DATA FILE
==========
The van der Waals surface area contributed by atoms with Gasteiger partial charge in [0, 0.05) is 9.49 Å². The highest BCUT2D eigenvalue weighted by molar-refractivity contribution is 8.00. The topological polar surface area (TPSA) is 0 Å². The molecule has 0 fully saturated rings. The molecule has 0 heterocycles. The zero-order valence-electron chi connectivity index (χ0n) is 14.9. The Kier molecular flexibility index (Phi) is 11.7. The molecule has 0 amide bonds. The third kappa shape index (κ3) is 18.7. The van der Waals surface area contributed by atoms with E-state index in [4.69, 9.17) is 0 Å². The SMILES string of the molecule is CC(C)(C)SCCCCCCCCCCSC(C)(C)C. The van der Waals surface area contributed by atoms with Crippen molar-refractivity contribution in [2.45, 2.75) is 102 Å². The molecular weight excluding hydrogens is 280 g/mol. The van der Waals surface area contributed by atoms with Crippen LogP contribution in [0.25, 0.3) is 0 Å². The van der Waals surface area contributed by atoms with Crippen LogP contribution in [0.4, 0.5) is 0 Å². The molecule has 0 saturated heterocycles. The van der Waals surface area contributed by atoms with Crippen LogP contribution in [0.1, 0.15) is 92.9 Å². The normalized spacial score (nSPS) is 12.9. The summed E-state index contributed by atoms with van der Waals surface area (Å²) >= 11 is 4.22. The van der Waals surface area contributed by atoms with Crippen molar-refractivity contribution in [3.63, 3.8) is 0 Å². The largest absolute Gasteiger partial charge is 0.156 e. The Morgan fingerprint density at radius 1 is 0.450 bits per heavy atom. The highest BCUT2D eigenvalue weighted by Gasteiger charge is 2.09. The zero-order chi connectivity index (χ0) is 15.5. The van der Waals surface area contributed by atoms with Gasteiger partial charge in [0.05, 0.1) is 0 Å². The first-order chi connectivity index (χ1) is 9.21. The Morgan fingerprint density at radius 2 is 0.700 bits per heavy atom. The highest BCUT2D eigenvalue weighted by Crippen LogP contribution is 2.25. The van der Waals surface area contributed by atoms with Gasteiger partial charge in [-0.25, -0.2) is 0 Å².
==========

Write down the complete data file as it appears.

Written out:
The van der Waals surface area contributed by atoms with Gasteiger partial charge in [0, 0.05) is 9.49 Å². The highest BCUT2D eigenvalue weighted by molar-refractivity contribution is 8.00. The topological polar surface area (TPSA) is 0 Å². The molecule has 0 fully saturated rings. The molecule has 0 heterocycles. The zero-order valence-electron chi connectivity index (χ0n) is 14.9. The Kier molecular flexibility index (Phi) is 11.7. The molecule has 0 amide bonds. The third kappa shape index (κ3) is 18.7. The van der Waals surface area contributed by atoms with E-state index in [4.69, 9.17) is 0 Å². The SMILES string of the molecule is CC(C)(C)SCCCCCCCCCCSC(C)(C)C. The van der Waals surface area contributed by atoms with Crippen molar-refractivity contribution in [2.45, 2.75) is 102 Å². The molecular weight excluding hydrogens is 280 g/mol. The van der Waals surface area contributed by atoms with Crippen LogP contribution in [0.25, 0.3) is 0 Å². The van der Waals surface area contributed by atoms with Crippen LogP contribution in [0.4, 0.5) is 0 Å². The molecule has 0 saturated heterocycles. The van der Waals surface area contributed by atoms with Crippen LogP contribution in [0.1, 0.15) is 92.9 Å². The normalized spacial score (nSPS) is 12.9. The summed E-state index contributed by atoms with van der Waals surface area (Å²) >= 11 is 4.22. The van der Waals surface area contributed by atoms with Crippen molar-refractivity contribution in [3.63, 3.8) is 0 Å². The largest absolute Gasteiger partial charge is 0.156 e. The Morgan fingerprint density at radius 1 is 0.450 bits per heavy atom. The highest BCUT2D eigenvalue weighted by Gasteiger charge is 2.09. The zero-order chi connectivity index (χ0) is 15.5. The van der Waals surface area contributed by atoms with Gasteiger partial charge in [0.05, 0.1) is 0 Å². The first-order chi connectivity index (χ1) is 9.21. The Morgan fingerprint density at radius 2 is 0.700 bits per heavy atom. The highest BCUT2D eigenvalue weighted by Crippen LogP contribution is 2.25. The van der Waals surface area contributed by atoms with Gasteiger partial charge in [-0.25, -0.2) is 0 Å².